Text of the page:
Since he took over Port City Life -- and renamed in Maine. The Magazine -- publisher Kevin E. Thomas has turned it into an extremely attractive catalog. Modeled on the lines of his other magazine, Maine Home + Design, it runs lots of nice pictures and soft features on advertisers, painting an image of an alternate Maine where the upper middle class has finally purged the state of poverty, politics, and unethical behavior, or at least have the good sense not to write about them. But if Angela Adams ever puts out a $400 skin for your iPod, you can can count on Maine. The Magazine to break the news, and even give you the URL to order one.
Check out their "profile" of Roxanne Quimby in the new issue. Here's a piece on one of the state's most divisive figures, without the slightest hint that her enormous land purchases (and draconian management approach) have upset half the people living in the northern half of the state. (It certainly didn't ask why a person who advocates for earth-friendly living and who gave large sums to defeat Maine casino proposals would allow her non-profit land holding foundation to invest in Harrah's Entertainment, Avon Products, Wal-Mart, ExxonMobil, and Dow Chemical.) But when I happened to turn to page four, the editorial reasoning became clear: the entire page is taken up by an ad from, yes, Roxanne Quimby. Hard to trust the editors have the reader's interests in mind when features and adverts appear to be sold as a bundle.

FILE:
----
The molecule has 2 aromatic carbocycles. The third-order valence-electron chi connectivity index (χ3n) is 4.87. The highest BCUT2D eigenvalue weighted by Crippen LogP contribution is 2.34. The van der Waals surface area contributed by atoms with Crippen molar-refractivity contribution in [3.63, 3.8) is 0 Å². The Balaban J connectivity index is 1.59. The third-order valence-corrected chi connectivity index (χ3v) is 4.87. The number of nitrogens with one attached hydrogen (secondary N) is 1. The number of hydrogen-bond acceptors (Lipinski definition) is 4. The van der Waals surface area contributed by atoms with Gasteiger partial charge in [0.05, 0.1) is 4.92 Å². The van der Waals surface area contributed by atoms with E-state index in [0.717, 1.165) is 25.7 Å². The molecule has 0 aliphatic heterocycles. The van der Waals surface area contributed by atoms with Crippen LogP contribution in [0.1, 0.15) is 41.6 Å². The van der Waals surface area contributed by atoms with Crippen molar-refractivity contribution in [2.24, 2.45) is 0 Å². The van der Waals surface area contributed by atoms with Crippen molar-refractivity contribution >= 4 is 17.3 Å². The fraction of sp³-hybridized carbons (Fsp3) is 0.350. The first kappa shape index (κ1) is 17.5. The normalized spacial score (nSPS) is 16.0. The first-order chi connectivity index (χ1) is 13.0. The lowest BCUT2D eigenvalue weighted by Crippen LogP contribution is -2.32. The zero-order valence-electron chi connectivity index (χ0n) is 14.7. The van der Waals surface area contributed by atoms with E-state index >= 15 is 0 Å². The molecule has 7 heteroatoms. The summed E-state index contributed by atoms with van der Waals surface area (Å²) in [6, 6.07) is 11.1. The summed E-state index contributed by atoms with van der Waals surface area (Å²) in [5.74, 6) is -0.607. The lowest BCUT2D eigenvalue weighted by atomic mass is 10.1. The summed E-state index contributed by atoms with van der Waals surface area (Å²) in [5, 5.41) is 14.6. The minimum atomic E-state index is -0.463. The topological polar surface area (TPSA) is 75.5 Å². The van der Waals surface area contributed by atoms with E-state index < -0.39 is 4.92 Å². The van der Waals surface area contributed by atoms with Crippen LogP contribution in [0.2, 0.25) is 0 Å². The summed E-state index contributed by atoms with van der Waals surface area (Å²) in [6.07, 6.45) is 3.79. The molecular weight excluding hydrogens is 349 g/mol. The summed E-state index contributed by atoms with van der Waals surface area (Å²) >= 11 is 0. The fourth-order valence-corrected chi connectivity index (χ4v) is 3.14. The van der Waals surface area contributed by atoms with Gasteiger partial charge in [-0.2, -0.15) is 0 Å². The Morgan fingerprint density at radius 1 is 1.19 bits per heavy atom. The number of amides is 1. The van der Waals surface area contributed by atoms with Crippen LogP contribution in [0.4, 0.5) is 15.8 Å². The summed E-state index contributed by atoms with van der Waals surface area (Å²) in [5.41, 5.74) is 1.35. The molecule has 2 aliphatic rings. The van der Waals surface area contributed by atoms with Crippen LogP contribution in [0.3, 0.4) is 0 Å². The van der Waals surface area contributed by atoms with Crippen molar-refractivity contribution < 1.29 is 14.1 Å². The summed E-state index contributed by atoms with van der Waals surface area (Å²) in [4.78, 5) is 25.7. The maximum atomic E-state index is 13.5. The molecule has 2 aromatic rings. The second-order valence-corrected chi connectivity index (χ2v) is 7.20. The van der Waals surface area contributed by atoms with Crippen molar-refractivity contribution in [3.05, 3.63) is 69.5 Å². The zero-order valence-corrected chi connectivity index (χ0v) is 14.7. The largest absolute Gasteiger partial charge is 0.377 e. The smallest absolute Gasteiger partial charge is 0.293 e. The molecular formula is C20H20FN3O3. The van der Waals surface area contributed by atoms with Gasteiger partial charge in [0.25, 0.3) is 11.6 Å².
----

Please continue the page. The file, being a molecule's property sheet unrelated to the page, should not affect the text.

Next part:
But integrity aside, something appears to be going on over there. Senior editor Peter A. Smith and Art Director Jennifer S. Muller just vanished from the editorial box and have presumably been let go or replaced. The "editor's notes" feature in the front of the new magazine has been occupied by an oddly pleading note from the advertising account manager, accompanied by unaudited circulation figures.
Meanwhile, publisher Kevin Thomas appears to have troubles of his own. In December, his name appeared in the police blotter at the Forecaster (reportedly arrested on a warrant for domestic violence), and then again in March in the Lewiston Sun-Journal (for drunk driving, a violation of previous bail.) Rumor has it that the swift-footed Press Herald is on the story, though I'll believe that when I see it.
It's not clear what all this means for the magazine, whose latest issue was thick with ads, but I wouldn't be shocked if more changes are coming up.
[Update, 6/30/2010: Some further developments included in this news roundup.]
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